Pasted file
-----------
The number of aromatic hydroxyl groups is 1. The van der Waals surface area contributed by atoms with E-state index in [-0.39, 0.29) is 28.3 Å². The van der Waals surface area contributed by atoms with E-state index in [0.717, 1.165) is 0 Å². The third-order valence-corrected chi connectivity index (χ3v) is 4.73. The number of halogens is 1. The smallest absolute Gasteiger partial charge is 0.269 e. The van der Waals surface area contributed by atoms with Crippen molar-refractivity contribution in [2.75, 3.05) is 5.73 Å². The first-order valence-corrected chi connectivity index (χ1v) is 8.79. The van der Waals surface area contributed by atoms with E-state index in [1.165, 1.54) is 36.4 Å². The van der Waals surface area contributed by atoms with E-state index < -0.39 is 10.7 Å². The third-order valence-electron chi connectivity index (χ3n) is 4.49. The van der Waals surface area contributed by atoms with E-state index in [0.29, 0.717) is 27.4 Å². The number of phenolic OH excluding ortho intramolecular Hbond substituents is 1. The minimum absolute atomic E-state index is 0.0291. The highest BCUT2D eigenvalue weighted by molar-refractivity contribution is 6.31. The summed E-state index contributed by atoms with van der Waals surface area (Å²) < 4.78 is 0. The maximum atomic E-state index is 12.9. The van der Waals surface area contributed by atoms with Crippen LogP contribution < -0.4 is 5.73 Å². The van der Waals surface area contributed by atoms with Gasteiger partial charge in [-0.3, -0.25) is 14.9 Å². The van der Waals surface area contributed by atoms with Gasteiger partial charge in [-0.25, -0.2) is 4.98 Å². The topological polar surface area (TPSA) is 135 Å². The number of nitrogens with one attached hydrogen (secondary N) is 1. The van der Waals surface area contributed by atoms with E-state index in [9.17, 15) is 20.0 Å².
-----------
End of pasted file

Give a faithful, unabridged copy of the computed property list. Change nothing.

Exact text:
The number of aromatic hydroxyl groups is 1. The van der Waals surface area contributed by atoms with E-state index in [-0.39, 0.29) is 28.3 Å². The van der Waals surface area contributed by atoms with E-state index in [0.717, 1.165) is 0 Å². The third-order valence-corrected chi connectivity index (χ3v) is 4.73. The number of halogens is 1. The smallest absolute Gasteiger partial charge is 0.269 e. The van der Waals surface area contributed by atoms with Crippen molar-refractivity contribution in [2.75, 3.05) is 5.73 Å². The first-order valence-corrected chi connectivity index (χ1v) is 8.79. The van der Waals surface area contributed by atoms with E-state index in [1.165, 1.54) is 36.4 Å². The van der Waals surface area contributed by atoms with E-state index < -0.39 is 10.7 Å². The third-order valence-electron chi connectivity index (χ3n) is 4.49. The van der Waals surface area contributed by atoms with E-state index in [0.29, 0.717) is 27.4 Å². The number of phenolic OH excluding ortho intramolecular Hbond substituents is 1. The minimum absolute atomic E-state index is 0.0291. The highest BCUT2D eigenvalue weighted by molar-refractivity contribution is 6.31. The summed E-state index contributed by atoms with van der Waals surface area (Å²) < 4.78 is 0. The maximum atomic E-state index is 12.9. The van der Waals surface area contributed by atoms with Crippen LogP contribution < -0.4 is 5.73 Å². The van der Waals surface area contributed by atoms with Gasteiger partial charge in [-0.3, -0.25) is 14.9 Å². The van der Waals surface area contributed by atoms with Gasteiger partial charge in [-0.25, -0.2) is 4.98 Å². The topological polar surface area (TPSA) is 135 Å². The number of nitrogens with one attached hydrogen (secondary N) is 1. The van der Waals surface area contributed by atoms with E-state index in [9.17, 15) is 20.0 Å².